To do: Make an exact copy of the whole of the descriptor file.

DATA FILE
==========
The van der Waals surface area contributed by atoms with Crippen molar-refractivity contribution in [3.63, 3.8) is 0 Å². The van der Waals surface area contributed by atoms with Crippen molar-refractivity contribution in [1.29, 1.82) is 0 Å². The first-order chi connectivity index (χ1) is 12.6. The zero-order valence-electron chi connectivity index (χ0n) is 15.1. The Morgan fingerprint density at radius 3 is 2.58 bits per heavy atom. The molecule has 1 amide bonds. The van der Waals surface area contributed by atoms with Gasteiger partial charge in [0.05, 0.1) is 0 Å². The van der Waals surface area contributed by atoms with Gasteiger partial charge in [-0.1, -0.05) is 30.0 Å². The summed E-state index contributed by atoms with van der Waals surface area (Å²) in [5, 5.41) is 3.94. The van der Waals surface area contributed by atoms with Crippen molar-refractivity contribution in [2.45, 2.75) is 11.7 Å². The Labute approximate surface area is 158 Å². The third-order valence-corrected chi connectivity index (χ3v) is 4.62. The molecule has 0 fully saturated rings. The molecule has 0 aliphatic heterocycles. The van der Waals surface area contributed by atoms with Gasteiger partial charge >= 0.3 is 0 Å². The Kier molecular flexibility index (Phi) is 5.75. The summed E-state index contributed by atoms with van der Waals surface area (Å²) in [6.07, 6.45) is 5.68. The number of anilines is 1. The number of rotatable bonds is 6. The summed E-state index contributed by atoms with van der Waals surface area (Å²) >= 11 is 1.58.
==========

The van der Waals surface area contributed by atoms with Crippen molar-refractivity contribution in [3.63, 3.8) is 0 Å². The van der Waals surface area contributed by atoms with Crippen molar-refractivity contribution in [1.29, 1.82) is 0 Å². The first-order chi connectivity index (χ1) is 12.6. The zero-order valence-electron chi connectivity index (χ0n) is 15.1. The Morgan fingerprint density at radius 3 is 2.58 bits per heavy atom. The molecule has 1 amide bonds. The van der Waals surface area contributed by atoms with Gasteiger partial charge in [0.05, 0.1) is 0 Å². The van der Waals surface area contributed by atoms with Gasteiger partial charge in [-0.1, -0.05) is 30.0 Å². The summed E-state index contributed by atoms with van der Waals surface area (Å²) in [5, 5.41) is 3.94. The van der Waals surface area contributed by atoms with Crippen molar-refractivity contribution in [2.45, 2.75) is 11.7 Å². The Labute approximate surface area is 158 Å². The third-order valence-corrected chi connectivity index (χ3v) is 4.62. The molecule has 0 fully saturated rings. The molecule has 0 aliphatic heterocycles. The van der Waals surface area contributed by atoms with Gasteiger partial charge >= 0.3 is 0 Å². The Kier molecular flexibility index (Phi) is 5.75. The summed E-state index contributed by atoms with van der Waals surface area (Å²) in [6.07, 6.45) is 5.68. The number of anilines is 1. The number of rotatable bonds is 6. The summed E-state index contributed by atoms with van der Waals surface area (Å²) >= 11 is 1.58.